#########################################
# now check to see if there are missing data
#########################################
source("fall_course_libs.R")
if (max(diff(cdat$jul))>1){ cat("There are missing data!\n") t_expect = seq(min(cdat$jul),max(cdat$jul)) a=create_continuous_time_series(t_expect,cdat$jul,cdat$wind) t = a$t
y = a$y }else{ t = cdat$jul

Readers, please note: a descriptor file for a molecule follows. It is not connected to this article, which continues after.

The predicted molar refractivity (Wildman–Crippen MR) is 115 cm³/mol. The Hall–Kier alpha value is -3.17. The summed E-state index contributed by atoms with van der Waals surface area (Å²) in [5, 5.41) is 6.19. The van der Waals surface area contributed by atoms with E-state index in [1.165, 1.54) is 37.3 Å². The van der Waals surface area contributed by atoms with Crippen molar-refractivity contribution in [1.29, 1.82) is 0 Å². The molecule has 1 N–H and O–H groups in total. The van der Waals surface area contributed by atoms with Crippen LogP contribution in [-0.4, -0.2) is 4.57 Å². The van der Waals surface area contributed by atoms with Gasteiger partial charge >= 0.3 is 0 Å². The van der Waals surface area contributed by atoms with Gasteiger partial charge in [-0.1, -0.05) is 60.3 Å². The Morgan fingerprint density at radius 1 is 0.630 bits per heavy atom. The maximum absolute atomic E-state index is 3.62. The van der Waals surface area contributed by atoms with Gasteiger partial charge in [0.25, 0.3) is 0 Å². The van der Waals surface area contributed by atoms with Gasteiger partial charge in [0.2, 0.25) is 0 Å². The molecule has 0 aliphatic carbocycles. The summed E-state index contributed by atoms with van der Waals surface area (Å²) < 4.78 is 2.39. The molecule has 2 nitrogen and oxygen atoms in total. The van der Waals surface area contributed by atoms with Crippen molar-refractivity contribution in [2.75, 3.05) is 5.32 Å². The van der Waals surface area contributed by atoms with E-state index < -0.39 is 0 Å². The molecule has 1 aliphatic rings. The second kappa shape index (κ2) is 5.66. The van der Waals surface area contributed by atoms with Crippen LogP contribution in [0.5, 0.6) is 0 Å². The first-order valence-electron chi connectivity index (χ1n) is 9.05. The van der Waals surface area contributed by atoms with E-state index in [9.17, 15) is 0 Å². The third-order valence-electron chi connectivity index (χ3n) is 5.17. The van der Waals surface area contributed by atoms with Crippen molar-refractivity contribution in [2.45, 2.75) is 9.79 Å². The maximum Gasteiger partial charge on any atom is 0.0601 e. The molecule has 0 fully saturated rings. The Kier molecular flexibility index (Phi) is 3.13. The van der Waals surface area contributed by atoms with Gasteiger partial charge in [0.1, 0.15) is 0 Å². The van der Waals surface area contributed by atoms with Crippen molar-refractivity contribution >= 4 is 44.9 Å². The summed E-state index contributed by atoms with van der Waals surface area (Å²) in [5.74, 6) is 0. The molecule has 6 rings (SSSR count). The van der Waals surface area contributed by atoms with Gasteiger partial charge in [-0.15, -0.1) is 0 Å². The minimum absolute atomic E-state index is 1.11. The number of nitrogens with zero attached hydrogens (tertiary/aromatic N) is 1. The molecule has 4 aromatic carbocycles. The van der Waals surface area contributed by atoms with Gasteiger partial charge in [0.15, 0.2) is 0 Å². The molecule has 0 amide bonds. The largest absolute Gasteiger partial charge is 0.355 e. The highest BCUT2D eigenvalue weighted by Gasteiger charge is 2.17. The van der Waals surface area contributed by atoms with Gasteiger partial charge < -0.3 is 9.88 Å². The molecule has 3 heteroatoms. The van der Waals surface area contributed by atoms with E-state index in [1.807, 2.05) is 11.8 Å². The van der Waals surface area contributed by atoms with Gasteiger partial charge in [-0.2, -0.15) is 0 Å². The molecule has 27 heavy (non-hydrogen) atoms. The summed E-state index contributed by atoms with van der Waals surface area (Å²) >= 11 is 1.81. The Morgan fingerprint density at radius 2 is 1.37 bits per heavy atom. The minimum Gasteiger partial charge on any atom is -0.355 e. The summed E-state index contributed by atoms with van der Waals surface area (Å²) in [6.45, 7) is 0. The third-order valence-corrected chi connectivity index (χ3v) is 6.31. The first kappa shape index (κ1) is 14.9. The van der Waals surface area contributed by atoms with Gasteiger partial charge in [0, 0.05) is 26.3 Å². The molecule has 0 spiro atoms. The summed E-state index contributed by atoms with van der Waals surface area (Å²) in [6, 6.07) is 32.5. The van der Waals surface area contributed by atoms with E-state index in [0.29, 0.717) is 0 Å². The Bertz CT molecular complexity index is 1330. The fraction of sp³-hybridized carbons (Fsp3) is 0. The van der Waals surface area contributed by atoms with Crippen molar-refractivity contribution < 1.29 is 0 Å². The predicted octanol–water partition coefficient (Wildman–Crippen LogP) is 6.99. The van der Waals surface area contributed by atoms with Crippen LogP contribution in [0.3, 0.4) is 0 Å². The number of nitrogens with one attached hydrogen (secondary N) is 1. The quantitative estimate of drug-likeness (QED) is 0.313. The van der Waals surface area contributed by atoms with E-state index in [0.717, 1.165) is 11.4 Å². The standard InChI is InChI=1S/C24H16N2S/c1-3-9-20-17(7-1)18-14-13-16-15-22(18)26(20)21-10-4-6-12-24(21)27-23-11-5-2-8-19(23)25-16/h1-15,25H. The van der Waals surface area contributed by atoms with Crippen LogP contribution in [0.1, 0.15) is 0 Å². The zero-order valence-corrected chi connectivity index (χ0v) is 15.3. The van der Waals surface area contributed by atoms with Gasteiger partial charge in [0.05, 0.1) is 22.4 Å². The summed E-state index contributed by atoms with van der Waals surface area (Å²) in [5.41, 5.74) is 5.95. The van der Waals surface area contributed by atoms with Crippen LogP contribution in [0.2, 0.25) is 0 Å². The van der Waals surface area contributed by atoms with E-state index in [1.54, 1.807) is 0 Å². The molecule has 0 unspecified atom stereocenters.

y = cdat$wind } par(mfrow=c(1,1)) plot(t,y,xlab="Time in Julian days",ylab="daily average wind speed (mph)",main="Chicago daily avg wind speed 2001 to 2012",lwd=2,type="l",col=2) Take a look at the plot. Is it more or less what you expect? As an aside, do you think once we get to analysis of seasonality, we will find statistically significant evidence of a yearly period? Now modify the code to plot the precipitation time series. Does it look like what you expect? If not, what is wrong and how would you fix it? Now let’s take a look at whether or not the wind time series is autocorrelated to lags of itself. One way we could check to see if the time series is correlated to itself lag 1 is to specifically use the R cor() function, like this (make sure before running this code you’ve filled the y vector with the wind data): n = length(y) cat("The length of the y vector is ",n,"\n") cat("The correlation between y and y lag 1 is ",cor(y[2:n],y[1:(n-1)],use="complete"),"\n") Recall that above we filled the missing values of the wind time series with NA’s, and that is why we need to use the use=”complete” option in the cor() function. Are the data significantly correlated to the lag 1 data? The R acf() function makes it easy to examine time series autocorrelations over several lags. R type ?acf to access the help page for the acf() function. What optional argument takes into account missing data that are filled with NA’s? Type in the following code: par(mfrow=c(2,2)) plot(t,y,xlab="Time in Julian days",ylab="daily average wind speed (mph)",main="Chicago daily avg wind spd 2001-2012",lwd=2,type="l") acf(y,na.action=na.pass,main="Chicago daily avg wind speed") acf(y,lag=600,na.action=na.pass,main="Chicago daily avg wind speed") Producing the plot: Note that the acf() function returns output that begins at lag=0 (which is the correlation of the data to itself). From the first plot, does it appear that the wind data are significantly correlated to the data the day before? If so, is it a positive or negative correlation, and is it in agreement with the result that we got from just using the cor() function above? How about correlation to the day before that, and the day before that? From the second plot (which is just an expanded view of the first) are the wind data significantly correlated to the data six months before? How about a year before? The clearly visible sine-like up and down behaviour in the second plot is a hallmark of periodicity in the data. It is a sign that a good model for describing this data should very likely include a periodic component. In this data there is very clear periodicity, but in some other data it is not necessarily so obviously clear from the acf() plot that there is statistically significant periodicity (particularly if the time series is relatively short or has a large amount of stochasticity). We will be talking more about including periodicity in a time series model later on in this module. One thing to note about long-term periodicity is that it can result in significant short-term autocorrelations that are actually due to the long-term behaviour (this is because on average days in winter are windy, so there are apparent correlations even to many lags to the average daily wind speed in days before… the short-term autocorrelations will generally be much more significant than the autocorrelations due to the seasonality). An autoregressive time series model (or a “lagged regression” or “AR” model) regresses the time series on previous values in the time series. It is appropriate to use an AR model if you have evidence or prior belief that what happens in a particular time step is somewhat correlated to what happened the time step before. In the case of the daily average wind in Chicago, it appears from the acf() plot above that it is significantly correlated to the average wind speed the day before. Note that there does not appear to be a time trend in average wind speed. We could thus write the regression model as: n = nrow(cdat) y = cdat$wind[2:n]